Overview: Construction Arbitration in Europe


In summary

This article covers the main trends in international construction arbitration in Europe, and initiatives aimed at addressing users’ concerns for more efficiency in this field. The covid-19 pandemic has illustrated the need for swift dispute resolution mechanisms to avoid escalation of disputes. Recent trends in construction disputes and construction arbitration show that the construction industry in Europe has been concerned with proportionality of the dispute resolution process for some time, and wishes to ensure that the process and its outcome are in line with its expectations. The key to resolving concerns on efficiency may be in stakeholders’ willingness to develop new solutions, and adopt methods developed in other legal traditions, especially a cross-pollination between the common law and civil law approach to construction disputes.


Discussion points

  • Trends in construction disputes in the United Kingdom and in continental Europe in 2020
  • Arbitration community’s response to the challenge of the pandemic
  • Impact of the covid-19 health crisis on the construction industry and dispute resolution
  • Possible mechanisms to address users’ need for quick (even if interim) dispute resolution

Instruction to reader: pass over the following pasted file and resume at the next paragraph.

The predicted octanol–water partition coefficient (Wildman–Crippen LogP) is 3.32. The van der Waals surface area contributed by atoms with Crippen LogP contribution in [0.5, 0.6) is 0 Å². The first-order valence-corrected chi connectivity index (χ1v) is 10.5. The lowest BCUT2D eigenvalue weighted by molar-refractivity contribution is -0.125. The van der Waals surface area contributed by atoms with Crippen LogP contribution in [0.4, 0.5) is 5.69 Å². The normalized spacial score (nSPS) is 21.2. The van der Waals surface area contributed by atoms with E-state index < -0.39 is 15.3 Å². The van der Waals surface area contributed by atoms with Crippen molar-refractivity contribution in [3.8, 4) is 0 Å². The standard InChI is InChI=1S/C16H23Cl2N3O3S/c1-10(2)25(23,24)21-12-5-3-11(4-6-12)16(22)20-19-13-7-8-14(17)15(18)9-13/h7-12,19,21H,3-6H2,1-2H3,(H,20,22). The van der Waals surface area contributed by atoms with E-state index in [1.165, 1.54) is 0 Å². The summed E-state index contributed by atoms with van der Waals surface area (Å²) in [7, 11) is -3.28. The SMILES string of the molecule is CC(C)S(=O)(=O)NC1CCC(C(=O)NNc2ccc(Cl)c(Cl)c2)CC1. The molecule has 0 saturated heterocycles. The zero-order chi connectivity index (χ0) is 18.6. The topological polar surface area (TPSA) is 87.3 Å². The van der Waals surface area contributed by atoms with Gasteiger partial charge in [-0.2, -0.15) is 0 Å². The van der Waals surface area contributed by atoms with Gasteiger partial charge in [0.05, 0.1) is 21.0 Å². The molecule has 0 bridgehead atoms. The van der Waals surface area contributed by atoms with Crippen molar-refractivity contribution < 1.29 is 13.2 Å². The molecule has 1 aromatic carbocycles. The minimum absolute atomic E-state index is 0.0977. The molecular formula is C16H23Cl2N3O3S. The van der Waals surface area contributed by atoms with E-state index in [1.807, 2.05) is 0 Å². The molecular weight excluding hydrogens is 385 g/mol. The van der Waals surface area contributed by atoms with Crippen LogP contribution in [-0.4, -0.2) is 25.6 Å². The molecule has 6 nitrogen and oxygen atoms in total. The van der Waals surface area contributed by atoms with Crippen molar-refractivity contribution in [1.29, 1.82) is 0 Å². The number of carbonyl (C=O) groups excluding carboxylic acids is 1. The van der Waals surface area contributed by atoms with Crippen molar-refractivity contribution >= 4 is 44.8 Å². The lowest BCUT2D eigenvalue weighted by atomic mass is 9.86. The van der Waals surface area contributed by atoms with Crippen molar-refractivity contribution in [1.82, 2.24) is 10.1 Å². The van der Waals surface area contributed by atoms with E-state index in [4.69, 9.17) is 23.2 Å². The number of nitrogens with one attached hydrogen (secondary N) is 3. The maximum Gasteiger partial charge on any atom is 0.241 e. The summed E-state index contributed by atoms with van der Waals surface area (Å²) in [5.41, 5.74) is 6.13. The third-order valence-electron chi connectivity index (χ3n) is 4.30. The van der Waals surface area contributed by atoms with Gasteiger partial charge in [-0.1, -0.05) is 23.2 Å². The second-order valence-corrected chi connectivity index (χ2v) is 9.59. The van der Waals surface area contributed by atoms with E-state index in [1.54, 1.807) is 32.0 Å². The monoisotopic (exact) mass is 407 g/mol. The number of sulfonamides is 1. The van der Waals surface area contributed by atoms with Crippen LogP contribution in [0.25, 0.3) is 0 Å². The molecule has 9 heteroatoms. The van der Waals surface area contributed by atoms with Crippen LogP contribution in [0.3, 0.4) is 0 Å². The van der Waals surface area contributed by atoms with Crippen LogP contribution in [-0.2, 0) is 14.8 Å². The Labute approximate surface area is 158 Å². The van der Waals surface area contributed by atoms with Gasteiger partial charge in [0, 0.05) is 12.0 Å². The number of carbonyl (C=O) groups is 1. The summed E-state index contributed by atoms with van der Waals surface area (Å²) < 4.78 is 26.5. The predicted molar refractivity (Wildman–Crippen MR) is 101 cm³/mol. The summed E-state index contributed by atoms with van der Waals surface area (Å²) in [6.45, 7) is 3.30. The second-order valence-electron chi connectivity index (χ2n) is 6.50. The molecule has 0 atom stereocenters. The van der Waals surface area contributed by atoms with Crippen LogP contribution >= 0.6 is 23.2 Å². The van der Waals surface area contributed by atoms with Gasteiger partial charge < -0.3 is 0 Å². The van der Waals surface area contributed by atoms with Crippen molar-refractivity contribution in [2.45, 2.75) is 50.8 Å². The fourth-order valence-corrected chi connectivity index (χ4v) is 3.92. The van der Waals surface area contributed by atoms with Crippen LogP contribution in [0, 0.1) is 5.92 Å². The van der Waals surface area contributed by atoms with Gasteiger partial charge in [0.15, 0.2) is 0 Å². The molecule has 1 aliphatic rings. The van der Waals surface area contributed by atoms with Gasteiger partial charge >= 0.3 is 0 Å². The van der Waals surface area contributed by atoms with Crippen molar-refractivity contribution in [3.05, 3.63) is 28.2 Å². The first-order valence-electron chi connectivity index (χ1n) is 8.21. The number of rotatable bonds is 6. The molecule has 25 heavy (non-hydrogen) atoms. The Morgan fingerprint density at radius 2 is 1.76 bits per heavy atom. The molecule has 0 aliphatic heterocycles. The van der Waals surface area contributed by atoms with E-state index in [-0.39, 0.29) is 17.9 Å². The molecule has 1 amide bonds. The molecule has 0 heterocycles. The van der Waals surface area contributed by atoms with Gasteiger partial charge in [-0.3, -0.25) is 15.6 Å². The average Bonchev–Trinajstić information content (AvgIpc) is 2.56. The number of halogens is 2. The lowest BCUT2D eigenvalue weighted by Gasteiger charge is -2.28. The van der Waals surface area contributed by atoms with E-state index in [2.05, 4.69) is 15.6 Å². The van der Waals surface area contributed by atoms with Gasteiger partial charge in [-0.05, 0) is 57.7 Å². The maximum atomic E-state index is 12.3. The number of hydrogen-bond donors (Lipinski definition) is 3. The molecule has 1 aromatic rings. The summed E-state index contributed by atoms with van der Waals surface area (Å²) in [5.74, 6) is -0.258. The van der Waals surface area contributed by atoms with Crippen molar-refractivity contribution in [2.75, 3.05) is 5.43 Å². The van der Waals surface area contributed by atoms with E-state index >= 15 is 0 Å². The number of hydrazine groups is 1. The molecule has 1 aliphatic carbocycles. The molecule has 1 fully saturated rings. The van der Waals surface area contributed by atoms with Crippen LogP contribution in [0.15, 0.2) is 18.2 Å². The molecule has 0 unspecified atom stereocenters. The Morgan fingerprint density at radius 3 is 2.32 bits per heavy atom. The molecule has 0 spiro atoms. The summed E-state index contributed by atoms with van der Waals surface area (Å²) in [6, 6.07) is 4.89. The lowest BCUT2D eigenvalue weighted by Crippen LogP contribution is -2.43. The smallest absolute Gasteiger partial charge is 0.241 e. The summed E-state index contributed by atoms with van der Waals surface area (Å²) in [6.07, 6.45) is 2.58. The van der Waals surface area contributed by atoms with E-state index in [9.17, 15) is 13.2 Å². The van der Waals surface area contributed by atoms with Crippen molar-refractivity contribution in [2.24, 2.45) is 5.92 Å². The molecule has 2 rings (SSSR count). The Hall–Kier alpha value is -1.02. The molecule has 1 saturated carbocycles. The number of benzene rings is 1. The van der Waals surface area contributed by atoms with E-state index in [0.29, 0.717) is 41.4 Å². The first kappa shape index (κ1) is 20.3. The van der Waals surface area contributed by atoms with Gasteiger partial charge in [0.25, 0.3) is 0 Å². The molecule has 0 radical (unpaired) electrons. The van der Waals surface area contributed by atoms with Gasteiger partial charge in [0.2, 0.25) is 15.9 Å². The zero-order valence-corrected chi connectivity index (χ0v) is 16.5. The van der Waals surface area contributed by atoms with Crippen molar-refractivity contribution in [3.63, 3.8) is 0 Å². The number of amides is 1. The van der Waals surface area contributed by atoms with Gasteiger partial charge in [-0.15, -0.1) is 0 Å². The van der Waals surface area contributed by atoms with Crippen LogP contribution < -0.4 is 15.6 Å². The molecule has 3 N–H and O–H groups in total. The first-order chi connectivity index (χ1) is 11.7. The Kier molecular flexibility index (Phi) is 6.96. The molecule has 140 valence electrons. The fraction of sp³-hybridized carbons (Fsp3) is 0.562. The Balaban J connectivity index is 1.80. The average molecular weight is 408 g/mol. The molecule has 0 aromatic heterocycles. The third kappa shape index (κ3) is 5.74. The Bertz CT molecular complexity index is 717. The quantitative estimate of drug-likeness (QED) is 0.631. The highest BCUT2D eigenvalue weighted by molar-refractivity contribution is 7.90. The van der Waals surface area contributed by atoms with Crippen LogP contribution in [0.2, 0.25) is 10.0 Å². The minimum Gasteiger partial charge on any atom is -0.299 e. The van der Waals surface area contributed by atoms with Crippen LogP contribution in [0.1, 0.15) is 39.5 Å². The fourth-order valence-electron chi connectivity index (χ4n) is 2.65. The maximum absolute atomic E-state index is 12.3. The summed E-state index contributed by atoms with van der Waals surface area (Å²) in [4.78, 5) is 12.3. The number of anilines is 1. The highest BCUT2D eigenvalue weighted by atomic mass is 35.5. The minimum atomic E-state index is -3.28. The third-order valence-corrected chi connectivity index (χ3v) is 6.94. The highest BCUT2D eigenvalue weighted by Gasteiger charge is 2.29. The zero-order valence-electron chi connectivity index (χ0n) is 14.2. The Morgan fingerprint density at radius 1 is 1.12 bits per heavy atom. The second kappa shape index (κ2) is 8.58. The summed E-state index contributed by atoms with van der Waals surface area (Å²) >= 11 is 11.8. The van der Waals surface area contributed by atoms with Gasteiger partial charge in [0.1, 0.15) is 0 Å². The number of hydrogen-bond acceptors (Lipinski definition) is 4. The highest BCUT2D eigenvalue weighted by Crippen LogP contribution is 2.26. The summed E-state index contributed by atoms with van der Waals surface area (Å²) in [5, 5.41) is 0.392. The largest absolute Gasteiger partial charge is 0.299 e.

• Adoption of methods from civil and common law to meet users’ desire for proportionality and predictability in construction arbitration in Europe

Referenced in this article

  • Arcadis Global Construction Disputes Report (2021)
  • Queen Mary University of London and Pinsent Masons 2019 International Arbitration Survey: Driving Efficiency in International Construction Disputes
  • ICC Commission Report: Construction Industry Arbitrations – Recommended Tools and Techniques for Effective Management (2019 Update)

Introduction

The period under review has unavoidably been impacted greatly by the covid-19 pandemic. A series of important questions have arisen for the construction industry and construction disputes specifically. Contractual provisions to address the consequences of the covid-19 health crisis showed their limitations, and laws governing contracts could have a significant impact on the owner or contractor’s entitlement to time and compensation.

Party-to-party negotiation, especially in continental Europe, provided the quickest form of early dispute resolution when the pandemic took hold in March 2020. The lasting impact of covid-19 might put a strain on the parties’ negotiated settlement, or their willingness and ability to negotiate in the future.

The arbitration community has responded well to the challenge posed by the health crisis, demonstrating the full extent of its flexibility and adaptiveness. However, lessons can be learned from the pandemic in order to better address users’ concerns for quick and efficient resolution of construction disputes in the future.